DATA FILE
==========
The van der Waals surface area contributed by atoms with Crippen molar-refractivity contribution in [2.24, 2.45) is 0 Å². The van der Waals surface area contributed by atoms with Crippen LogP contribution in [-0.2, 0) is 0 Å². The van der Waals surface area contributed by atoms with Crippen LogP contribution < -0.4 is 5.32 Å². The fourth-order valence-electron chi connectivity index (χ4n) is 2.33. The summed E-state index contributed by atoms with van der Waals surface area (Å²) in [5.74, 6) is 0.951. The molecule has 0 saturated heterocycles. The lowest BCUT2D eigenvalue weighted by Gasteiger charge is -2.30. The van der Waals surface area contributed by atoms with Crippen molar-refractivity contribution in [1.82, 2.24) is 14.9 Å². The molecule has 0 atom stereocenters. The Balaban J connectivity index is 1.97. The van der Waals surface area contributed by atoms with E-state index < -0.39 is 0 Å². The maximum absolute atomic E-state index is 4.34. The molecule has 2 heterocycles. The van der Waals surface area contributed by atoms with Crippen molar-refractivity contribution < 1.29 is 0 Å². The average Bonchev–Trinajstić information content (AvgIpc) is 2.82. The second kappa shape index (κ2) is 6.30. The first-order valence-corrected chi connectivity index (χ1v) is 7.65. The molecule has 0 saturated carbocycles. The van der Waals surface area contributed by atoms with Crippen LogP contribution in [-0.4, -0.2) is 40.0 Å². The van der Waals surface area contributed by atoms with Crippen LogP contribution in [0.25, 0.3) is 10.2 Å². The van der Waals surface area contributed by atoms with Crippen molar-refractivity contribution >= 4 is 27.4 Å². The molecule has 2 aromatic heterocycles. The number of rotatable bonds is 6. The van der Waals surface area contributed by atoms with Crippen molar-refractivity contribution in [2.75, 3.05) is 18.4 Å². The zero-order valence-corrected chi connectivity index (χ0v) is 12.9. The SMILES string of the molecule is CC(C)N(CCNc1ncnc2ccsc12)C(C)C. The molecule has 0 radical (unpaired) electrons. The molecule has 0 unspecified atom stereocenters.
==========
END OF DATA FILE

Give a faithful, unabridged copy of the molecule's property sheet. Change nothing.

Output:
The van der Waals surface area contributed by atoms with Crippen molar-refractivity contribution in [2.24, 2.45) is 0 Å². The van der Waals surface area contributed by atoms with Crippen LogP contribution in [-0.2, 0) is 0 Å². The van der Waals surface area contributed by atoms with Crippen LogP contribution < -0.4 is 5.32 Å². The fourth-order valence-electron chi connectivity index (χ4n) is 2.33. The summed E-state index contributed by atoms with van der Waals surface area (Å²) in [5.74, 6) is 0.951. The molecule has 0 saturated heterocycles. The lowest BCUT2D eigenvalue weighted by Gasteiger charge is -2.30. The van der Waals surface area contributed by atoms with Crippen molar-refractivity contribution in [1.82, 2.24) is 14.9 Å². The molecule has 0 atom stereocenters. The Balaban J connectivity index is 1.97. The van der Waals surface area contributed by atoms with E-state index < -0.39 is 0 Å². The maximum absolute atomic E-state index is 4.34. The molecule has 2 heterocycles. The van der Waals surface area contributed by atoms with Crippen molar-refractivity contribution < 1.29 is 0 Å². The average Bonchev–Trinajstić information content (AvgIpc) is 2.82. The second kappa shape index (κ2) is 6.30. The first-order valence-corrected chi connectivity index (χ1v) is 7.65. The molecule has 0 saturated carbocycles. The van der Waals surface area contributed by atoms with Crippen LogP contribution in [-0.4, -0.2) is 40.0 Å². The van der Waals surface area contributed by atoms with Crippen LogP contribution in [0.25, 0.3) is 10.2 Å². The van der Waals surface area contributed by atoms with Crippen molar-refractivity contribution >= 4 is 27.4 Å². The molecule has 2 aromatic heterocycles. The number of rotatable bonds is 6. The van der Waals surface area contributed by atoms with Crippen molar-refractivity contribution in [2.75, 3.05) is 18.4 Å². The zero-order valence-corrected chi connectivity index (χ0v) is 12.9. The SMILES string of the molecule is CC(C)N(CCNc1ncnc2ccsc12)C(C)C. The molecule has 0 radical (unpaired) electrons. The molecule has 0 unspecified atom stereocenters.